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UK.gov ID card costings fit on back of (small) envelope

Mathematics of the madhouse

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Analysis Earlier this year the home secretary condemned research from the LSE and Kable which costed his proposed ID card proposals at three times the government’s preferred numbers.

Charles Clarke described the figures as "mad" and naturally backed the Government's "best estimate" of £93 per ID Card. It follows that the £93 figure must be a robust one and not one which could be the result of a trivial calculation that many 14 year old school pupils could perform.

Unfortunately, as we explain below, it is possible to perform one such calculation to get within 0.5 per cent of the Government's "best estimate".

The starting position of the calculation is the information provided by the Government in its response to the LSE paper and the Passport Agency's published business plan. The Home Office response to the LSE research states that the Passport Agency would issue ID Cards, and that this would involve additional costs (eg "extending the scheme beyond the 80 per cent of those aged 16 plus who have passports"; "recording biometric information"; "providing online verification service", and "materials associated with the manufacture of the cards").

The published "corporate and business" five year plan (2005-2010) for the Passport Agency shows that it is supposed to be self financing (eg the costs of running the Passport Agency are to be recovered by revenues such as passport fees). The official Passport Agency plan predicts £4bn of income in the decade starting 2006 so, if we assume that the Passport Agency achieves financial balance, it follows that the projected costs of the Passport Agency is also £4bn over the next decade.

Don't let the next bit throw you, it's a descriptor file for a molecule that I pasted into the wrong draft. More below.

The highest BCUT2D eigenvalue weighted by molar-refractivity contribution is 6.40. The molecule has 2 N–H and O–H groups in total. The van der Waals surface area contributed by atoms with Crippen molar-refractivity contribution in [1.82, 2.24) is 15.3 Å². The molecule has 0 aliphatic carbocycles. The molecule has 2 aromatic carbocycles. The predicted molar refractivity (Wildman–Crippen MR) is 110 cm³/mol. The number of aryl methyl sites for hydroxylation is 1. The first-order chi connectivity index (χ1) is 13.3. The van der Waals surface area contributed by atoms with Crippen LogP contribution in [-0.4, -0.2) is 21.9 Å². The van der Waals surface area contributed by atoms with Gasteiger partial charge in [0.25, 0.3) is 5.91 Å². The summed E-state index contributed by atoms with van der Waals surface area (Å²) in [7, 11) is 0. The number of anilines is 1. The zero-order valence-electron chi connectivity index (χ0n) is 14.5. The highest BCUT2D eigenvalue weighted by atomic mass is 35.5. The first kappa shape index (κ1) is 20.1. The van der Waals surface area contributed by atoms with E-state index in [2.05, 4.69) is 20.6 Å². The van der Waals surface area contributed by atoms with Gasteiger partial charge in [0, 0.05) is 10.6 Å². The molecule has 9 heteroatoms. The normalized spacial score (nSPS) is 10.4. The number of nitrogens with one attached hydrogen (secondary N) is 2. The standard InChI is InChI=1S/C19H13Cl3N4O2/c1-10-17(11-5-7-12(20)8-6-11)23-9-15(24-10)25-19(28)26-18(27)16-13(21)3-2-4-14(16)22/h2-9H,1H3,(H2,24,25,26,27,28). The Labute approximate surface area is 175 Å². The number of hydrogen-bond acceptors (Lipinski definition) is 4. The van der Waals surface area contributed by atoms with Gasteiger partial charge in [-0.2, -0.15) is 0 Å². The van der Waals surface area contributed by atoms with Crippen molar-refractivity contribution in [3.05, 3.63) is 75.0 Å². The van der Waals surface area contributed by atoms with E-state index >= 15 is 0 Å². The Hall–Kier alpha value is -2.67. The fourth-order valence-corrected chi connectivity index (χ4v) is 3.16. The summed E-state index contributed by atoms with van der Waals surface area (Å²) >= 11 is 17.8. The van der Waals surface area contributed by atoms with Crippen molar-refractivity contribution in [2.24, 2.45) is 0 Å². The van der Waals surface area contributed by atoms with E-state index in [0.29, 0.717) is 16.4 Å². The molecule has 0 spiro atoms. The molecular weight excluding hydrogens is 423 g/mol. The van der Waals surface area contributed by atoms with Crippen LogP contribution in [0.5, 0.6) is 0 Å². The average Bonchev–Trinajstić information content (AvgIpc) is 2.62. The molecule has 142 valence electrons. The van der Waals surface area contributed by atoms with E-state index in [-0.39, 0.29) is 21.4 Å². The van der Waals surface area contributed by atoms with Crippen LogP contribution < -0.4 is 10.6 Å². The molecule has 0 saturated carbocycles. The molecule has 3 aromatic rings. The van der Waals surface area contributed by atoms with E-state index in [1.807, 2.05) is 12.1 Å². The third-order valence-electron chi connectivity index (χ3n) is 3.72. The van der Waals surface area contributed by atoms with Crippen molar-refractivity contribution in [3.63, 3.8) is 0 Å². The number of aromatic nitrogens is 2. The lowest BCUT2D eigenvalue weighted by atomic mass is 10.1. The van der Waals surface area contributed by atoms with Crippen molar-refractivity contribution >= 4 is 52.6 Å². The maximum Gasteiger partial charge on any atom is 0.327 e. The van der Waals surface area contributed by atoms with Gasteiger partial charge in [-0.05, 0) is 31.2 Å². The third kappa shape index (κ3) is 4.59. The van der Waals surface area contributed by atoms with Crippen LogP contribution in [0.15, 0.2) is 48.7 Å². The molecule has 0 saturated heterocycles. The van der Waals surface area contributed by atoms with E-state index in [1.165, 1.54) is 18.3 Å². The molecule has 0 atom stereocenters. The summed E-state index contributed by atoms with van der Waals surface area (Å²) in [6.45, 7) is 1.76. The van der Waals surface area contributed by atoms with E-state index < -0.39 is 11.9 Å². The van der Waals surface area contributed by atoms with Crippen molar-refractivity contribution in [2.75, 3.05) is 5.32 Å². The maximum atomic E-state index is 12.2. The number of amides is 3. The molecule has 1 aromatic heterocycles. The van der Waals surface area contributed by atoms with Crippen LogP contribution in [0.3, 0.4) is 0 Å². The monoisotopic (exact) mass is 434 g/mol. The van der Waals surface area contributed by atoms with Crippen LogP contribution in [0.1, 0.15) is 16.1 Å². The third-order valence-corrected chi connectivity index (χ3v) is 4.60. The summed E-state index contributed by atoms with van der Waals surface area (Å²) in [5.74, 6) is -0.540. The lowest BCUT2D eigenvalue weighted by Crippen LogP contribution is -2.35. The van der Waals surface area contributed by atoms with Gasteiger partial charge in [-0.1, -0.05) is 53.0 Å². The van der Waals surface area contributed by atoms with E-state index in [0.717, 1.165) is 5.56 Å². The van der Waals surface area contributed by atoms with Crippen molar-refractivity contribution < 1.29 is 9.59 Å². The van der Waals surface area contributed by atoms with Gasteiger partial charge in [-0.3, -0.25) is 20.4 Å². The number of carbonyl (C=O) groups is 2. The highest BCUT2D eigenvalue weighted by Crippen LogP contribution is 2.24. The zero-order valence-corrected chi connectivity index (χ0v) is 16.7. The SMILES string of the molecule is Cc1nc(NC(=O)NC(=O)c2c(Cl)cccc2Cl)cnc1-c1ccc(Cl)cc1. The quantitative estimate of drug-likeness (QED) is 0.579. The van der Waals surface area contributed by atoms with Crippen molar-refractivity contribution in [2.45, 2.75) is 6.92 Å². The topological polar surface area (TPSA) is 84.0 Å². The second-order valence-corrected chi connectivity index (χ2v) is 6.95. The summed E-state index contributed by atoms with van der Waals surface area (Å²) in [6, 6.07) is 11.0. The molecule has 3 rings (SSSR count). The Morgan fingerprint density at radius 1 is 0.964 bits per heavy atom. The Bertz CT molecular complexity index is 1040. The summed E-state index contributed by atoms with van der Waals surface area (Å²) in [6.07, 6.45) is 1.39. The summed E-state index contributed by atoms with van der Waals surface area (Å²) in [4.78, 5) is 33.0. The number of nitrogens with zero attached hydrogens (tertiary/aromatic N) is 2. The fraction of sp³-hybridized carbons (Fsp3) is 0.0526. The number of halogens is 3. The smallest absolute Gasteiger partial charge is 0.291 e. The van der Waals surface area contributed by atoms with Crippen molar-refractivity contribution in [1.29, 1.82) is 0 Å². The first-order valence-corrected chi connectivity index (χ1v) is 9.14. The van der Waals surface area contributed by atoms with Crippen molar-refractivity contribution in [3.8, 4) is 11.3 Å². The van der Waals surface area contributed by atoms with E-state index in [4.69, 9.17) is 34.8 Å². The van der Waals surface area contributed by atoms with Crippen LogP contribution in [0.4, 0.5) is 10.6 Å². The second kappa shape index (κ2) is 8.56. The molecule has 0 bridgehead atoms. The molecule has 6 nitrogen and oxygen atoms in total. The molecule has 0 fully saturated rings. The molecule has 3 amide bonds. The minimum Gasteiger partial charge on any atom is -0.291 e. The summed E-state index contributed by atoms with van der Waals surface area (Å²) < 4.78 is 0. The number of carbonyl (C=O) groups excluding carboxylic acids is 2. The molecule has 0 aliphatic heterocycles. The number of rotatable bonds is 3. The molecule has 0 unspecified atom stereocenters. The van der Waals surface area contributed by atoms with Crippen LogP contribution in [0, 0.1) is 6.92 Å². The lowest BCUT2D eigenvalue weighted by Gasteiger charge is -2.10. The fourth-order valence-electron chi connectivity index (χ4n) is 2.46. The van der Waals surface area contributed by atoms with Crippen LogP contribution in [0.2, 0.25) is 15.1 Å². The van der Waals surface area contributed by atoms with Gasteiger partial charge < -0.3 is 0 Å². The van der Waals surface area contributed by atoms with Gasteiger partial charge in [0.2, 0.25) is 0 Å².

We also know from Government statements that the ID Card is also supposed to be self financing and that the Passport Agency will issue the ID Card. So it is reasonable to take the £4bn cost of the Passport Agency per 10 years and assume that the passport and ID Card will be wholly integrated. Since the Government state that there are about 20 per cent of the population not having a passport, it is possible to scale up the costs of Passport Agency costs for the 10 years by 20 per cent. This gives you a figure of £4.8bn over the next decade.

However, the additional costs of ID Cards (eg providing a verification service etc) can be estimated to be about 30 per cent more than biometric passport (this can be deduced from the fact that the Government compare a sum around £70-£75 for the passport as against £93 for the ID Card).

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